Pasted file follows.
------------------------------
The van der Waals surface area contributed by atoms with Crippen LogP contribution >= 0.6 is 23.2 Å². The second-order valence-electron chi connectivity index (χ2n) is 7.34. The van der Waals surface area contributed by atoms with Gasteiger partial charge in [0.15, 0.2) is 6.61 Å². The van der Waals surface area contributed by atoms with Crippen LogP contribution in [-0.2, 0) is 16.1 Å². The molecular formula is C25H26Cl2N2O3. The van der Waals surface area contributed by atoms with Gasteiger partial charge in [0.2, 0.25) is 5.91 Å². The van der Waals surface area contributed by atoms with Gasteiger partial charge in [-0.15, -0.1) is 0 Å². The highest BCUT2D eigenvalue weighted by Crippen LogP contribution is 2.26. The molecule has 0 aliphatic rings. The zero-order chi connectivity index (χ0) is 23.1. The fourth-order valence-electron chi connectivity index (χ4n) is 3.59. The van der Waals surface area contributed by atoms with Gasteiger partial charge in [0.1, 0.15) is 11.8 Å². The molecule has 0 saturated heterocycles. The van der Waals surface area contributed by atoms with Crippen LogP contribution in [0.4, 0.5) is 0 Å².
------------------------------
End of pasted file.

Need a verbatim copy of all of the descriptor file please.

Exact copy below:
The van der Waals surface area contributed by atoms with Crippen LogP contribution >= 0.6 is 23.2 Å². The second-order valence-electron chi connectivity index (χ2n) is 7.34. The van der Waals surface area contributed by atoms with Gasteiger partial charge in [0.15, 0.2) is 6.61 Å². The van der Waals surface area contributed by atoms with Crippen LogP contribution in [-0.2, 0) is 16.1 Å². The molecular formula is C25H26Cl2N2O3. The van der Waals surface area contributed by atoms with Gasteiger partial charge in [0.2, 0.25) is 5.91 Å². The van der Waals surface area contributed by atoms with Gasteiger partial charge in [-0.15, -0.1) is 0 Å². The highest BCUT2D eigenvalue weighted by Crippen LogP contribution is 2.26. The molecule has 0 aliphatic rings. The zero-order chi connectivity index (χ0) is 23.1. The fourth-order valence-electron chi connectivity index (χ4n) is 3.59. The van der Waals surface area contributed by atoms with Gasteiger partial charge in [0.1, 0.15) is 11.8 Å². The molecule has 0 saturated heterocycles. The van der Waals surface area contributed by atoms with Crippen LogP contribution in [0.4, 0.5) is 0 Å².